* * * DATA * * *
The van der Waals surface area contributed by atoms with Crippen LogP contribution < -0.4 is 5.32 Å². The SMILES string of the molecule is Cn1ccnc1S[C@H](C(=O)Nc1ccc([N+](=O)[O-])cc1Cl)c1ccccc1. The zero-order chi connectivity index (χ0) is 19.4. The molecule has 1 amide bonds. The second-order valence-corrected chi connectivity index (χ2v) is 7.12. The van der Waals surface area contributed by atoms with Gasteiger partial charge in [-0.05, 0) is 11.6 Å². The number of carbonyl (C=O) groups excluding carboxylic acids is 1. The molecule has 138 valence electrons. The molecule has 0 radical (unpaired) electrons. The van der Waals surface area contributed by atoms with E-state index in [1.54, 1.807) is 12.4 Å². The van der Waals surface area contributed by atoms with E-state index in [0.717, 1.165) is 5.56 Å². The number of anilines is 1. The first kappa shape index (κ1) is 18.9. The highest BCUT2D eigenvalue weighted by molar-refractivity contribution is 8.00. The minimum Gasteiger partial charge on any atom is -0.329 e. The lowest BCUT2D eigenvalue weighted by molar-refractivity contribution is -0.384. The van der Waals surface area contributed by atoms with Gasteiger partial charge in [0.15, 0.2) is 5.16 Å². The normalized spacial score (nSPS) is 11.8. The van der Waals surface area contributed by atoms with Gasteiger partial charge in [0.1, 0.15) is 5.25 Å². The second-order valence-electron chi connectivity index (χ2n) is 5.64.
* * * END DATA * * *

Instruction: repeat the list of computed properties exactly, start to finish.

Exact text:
The van der Waals surface area contributed by atoms with Crippen LogP contribution < -0.4 is 5.32 Å². The SMILES string of the molecule is Cn1ccnc1S[C@H](C(=O)Nc1ccc([N+](=O)[O-])cc1Cl)c1ccccc1. The zero-order chi connectivity index (χ0) is 19.4. The molecule has 1 amide bonds. The second-order valence-corrected chi connectivity index (χ2v) is 7.12. The van der Waals surface area contributed by atoms with Gasteiger partial charge in [-0.05, 0) is 11.6 Å². The number of carbonyl (C=O) groups excluding carboxylic acids is 1. The molecule has 138 valence electrons. The molecule has 0 radical (unpaired) electrons. The van der Waals surface area contributed by atoms with E-state index in [1.54, 1.807) is 12.4 Å². The van der Waals surface area contributed by atoms with E-state index in [0.717, 1.165) is 5.56 Å². The number of anilines is 1. The first kappa shape index (κ1) is 18.9. The highest BCUT2D eigenvalue weighted by molar-refractivity contribution is 8.00. The minimum Gasteiger partial charge on any atom is -0.329 e. The lowest BCUT2D eigenvalue weighted by molar-refractivity contribution is -0.384. The van der Waals surface area contributed by atoms with Gasteiger partial charge in [0.15, 0.2) is 5.16 Å². The normalized spacial score (nSPS) is 11.8. The van der Waals surface area contributed by atoms with Gasteiger partial charge in [0.1, 0.15) is 5.25 Å². The second-order valence-electron chi connectivity index (χ2n) is 5.64.